UK: Windrush activists demand change in compensation program
LONDON (AP) — People whose lives were torn apart when the government improperly questioned their right to be in the U.K. are demanding that a program designed to compensate them be taken out of the hands of the agency that violated their rights.
About a dozen activists spoke to journalists outside the Home Office ahead of a planned march Wednesday, saying the British government should create a new independent body to administer the program, which has been criticized for moving too slowly to process claims from the mostly Black victims of the scandal.
Many legal residents who came to Britain from the Caribbean lost their homes, jobs and right to medical care when they were targeted by Home Office efforts to crack down on illegal immigration. The agency is now responsible for the program set up to compensate the Windrush generation, named after the ship that carried the first post-war migrants from the West Indies.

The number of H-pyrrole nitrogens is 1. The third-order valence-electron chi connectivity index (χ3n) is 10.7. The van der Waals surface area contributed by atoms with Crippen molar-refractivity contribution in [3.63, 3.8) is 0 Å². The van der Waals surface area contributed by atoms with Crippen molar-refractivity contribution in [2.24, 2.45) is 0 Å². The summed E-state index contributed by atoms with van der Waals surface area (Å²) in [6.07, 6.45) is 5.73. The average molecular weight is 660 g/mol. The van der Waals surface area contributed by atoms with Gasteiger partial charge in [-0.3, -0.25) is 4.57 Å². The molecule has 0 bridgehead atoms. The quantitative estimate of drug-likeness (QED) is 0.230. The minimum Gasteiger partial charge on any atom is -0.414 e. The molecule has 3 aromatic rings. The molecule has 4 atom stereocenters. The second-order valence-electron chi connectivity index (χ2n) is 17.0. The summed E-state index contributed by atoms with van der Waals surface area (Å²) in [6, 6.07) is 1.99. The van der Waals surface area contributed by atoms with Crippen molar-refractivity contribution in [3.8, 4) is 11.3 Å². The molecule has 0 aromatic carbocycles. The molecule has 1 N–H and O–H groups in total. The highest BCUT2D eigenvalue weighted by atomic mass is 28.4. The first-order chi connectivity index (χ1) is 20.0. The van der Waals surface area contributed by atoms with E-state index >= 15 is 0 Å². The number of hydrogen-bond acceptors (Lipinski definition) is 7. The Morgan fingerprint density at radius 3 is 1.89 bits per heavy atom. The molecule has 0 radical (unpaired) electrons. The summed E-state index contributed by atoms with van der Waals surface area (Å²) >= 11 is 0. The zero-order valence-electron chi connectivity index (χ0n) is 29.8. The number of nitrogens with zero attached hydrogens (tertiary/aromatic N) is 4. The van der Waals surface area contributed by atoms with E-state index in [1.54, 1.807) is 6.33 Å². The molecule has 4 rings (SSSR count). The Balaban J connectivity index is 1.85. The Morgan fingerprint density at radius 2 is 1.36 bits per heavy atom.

Anthony Brown, an attorney who moved to Britain from Jamaica in the 1960s, also wants the law changed to guarantee the citizenship rights of the Windrush generation — and their children.
“We want the Windrush scheme to be declared not fit for purpose, and we want a new scheme to be put in place that is based on registration not naturalization because the naturalization process is irrational to people who are already British,” Brown said.
The Home Office acknowledges that the compensation program got off to a slow start but says it was overhauled in December to provide more money more quickly.
The program has made compensation offers totaling 30 million pounds ($41.7 million), of which 20.4 million pounds has been paid to victims, the Home Office said. That’s up from less than 3 million pounds paid out before the December changes.
The opposition Labour Party has also called for the government to give control of the compensation program to a new independent body.
“This is to help restore faith in the process and get compensation quickly to people who have been appallingly treated,” Nick Thomas-Symonds, Labour’s spokesman on domestic issues, said in a letter released to the media earlier this week.